Cingular Launches BlackJack 3G Smart Device

 
 
By Wayne Rash  |  Posted 2006-11-13 Email Print this article Print
 
 
 
 
 
 
 

The device is designed to compete with Motorola's Q smart device, and features a QWERTY keyboard, a music player with access to Cingular Music and Cingular Video.

Cingular Wireless is announcing Nov. 13 that it will start selling a new 3G smart phone called the BlackJack. The device is designed to compete with Motorolas Q smart device, which is sold in the United States by Verizon Wireless. The new device features a QWERTY keyboard, a music player with access to Cingular Music and Cingular Video.
It will work with Cingulars HSDPA and Edge networks, includes Bluetooth 2.0, and a 1.3-megapixel camera that will take both still and video images.
The BlackJack supports Good Mobile Messaging, Cingular Xpress Mail, Microsoft Push Direct and Pocket Outlook, and it runs Windows Mobile 5.0. The device is made for Cingular by Samsung. It will also support the XM Mobile Radio Service with 25 channels of XM Radio content. "It looks a bit like the Motorola Q," said Mike Woodward, executive director, Mobile Professional Solutions for Cingular in Redmond, Wash. "Its a big more svelte. It fits handily in the shirt pocket."
"Its thin and narrow enough that Id call it a smart phone with a keyboard," Woodward added. "One of the things that are a big advantage over something like the Q is the ability to do simultaneous voice and data." "Its great for business customers as well as consumers who might want multimedia," he added. "It has removable micro SD card memory. And it does all of that with the familiar Microsoft OS and presentation." Woodward also noted that the BlackJack can work as a phone in 185 countries and as a data device with HSDPA and Edge in 115 countries, something the Q cannot do. "Were starting to see a whole host of consumer-friendly smart phones in terms of form factor and price," said Avi Greengart, Principal Analyst, Mobile Devices at Current Analysis. "It used to be that a smart phone would set you back 400 dollars and it would be a brick," he said. "Its competitors are the Q, the Dash from T-Mobile and the BlackBerry Pearl," Greengart said. To read more from a review of RIMs BlackBerry Pearl, click here. He added that its not completely clear who the target audience for products such as the BlackJack might be, although he said initially that the first target will be the prosumer audience. One key to that is the way theyre being marketed, he said. "Theyre not just coming out with the phones," Greengart said. "Theyre coming out with personal e-mail plans that go along with this." Greengart said that a move into the enterprise by the BlackJack and similar products is inevitable. "Consumers bring them in the back door of the enterprise and eventually demand that IT support from them," Greengart said. However, because of its flexible design and support for Goods Mobile Messenger products, he also thinks they may find their way into the enterprise more directly. "When youre doing a major roll out, device price becomes a factor," he said. Greengart also noted that its basic functionality will determine whether the BlackJack is a success in the enterprise or with consumers. "You have to always remember that no matter what else youre cramming in, its a phone," Greengart said. "You cannot achieve any sort of volume if you dont place voice functionality above everything else." The price for the BlackJack will be $199.99 with a two-year contract when it goes on sale at Cingular stores on Nov. 16, Woodward said. Check out eWEEK.coms for the latest news, reviews and analysis on mobile and wireless computing.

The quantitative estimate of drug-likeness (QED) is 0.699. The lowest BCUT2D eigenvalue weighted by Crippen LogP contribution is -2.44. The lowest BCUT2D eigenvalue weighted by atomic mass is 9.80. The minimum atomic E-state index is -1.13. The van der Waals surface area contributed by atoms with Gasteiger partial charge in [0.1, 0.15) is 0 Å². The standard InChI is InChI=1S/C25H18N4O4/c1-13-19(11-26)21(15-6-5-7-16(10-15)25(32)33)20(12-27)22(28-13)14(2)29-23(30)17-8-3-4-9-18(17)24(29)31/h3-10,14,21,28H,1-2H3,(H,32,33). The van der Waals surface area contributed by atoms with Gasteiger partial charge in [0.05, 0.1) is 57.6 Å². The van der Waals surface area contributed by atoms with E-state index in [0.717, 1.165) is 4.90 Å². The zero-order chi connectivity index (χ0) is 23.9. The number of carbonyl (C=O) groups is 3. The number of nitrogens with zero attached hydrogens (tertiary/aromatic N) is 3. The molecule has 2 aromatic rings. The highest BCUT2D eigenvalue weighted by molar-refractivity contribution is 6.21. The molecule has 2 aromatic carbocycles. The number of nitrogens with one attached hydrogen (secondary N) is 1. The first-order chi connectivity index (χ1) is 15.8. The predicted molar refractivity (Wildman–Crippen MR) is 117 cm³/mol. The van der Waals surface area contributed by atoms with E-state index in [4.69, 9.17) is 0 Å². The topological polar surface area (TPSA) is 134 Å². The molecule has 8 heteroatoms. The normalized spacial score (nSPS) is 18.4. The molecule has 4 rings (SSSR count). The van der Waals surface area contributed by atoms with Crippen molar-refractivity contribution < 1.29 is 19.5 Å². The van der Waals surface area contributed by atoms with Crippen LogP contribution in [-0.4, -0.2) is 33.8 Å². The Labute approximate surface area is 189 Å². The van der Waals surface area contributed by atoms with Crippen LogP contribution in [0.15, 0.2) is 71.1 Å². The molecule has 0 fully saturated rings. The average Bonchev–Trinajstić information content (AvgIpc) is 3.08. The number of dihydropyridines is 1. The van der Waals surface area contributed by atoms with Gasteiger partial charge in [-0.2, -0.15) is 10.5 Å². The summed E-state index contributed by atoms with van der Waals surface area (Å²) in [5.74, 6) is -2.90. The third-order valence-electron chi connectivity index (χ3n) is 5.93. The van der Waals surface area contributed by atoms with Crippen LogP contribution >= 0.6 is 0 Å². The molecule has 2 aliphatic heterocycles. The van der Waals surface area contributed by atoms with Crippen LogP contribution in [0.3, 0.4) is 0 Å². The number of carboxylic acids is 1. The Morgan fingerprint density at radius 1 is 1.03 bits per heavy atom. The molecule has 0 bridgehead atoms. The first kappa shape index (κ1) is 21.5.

Wayne Rash Wayne Rash is a Senior Analyst for eWEEK Labs and runs the magazine's Washington Bureau. Prior to joining eWEEK as a Senior Writer on wireless technology, he was a Senior Contributing Editor and previously a Senior Analyst in the InfoWorld Test Center. He was also a reviewer for Federal Computer Week and Information Security Magazine. Previously, he ran the reviews and events departments at CMP's InternetWeek.

He is a retired naval officer, a former principal at American Management Systems and a long-time columnist for Byte Magazine. He is a regular contributor to Plane & Pilot Magazine and The Washington Post.
 
 
 
 
 
 
 

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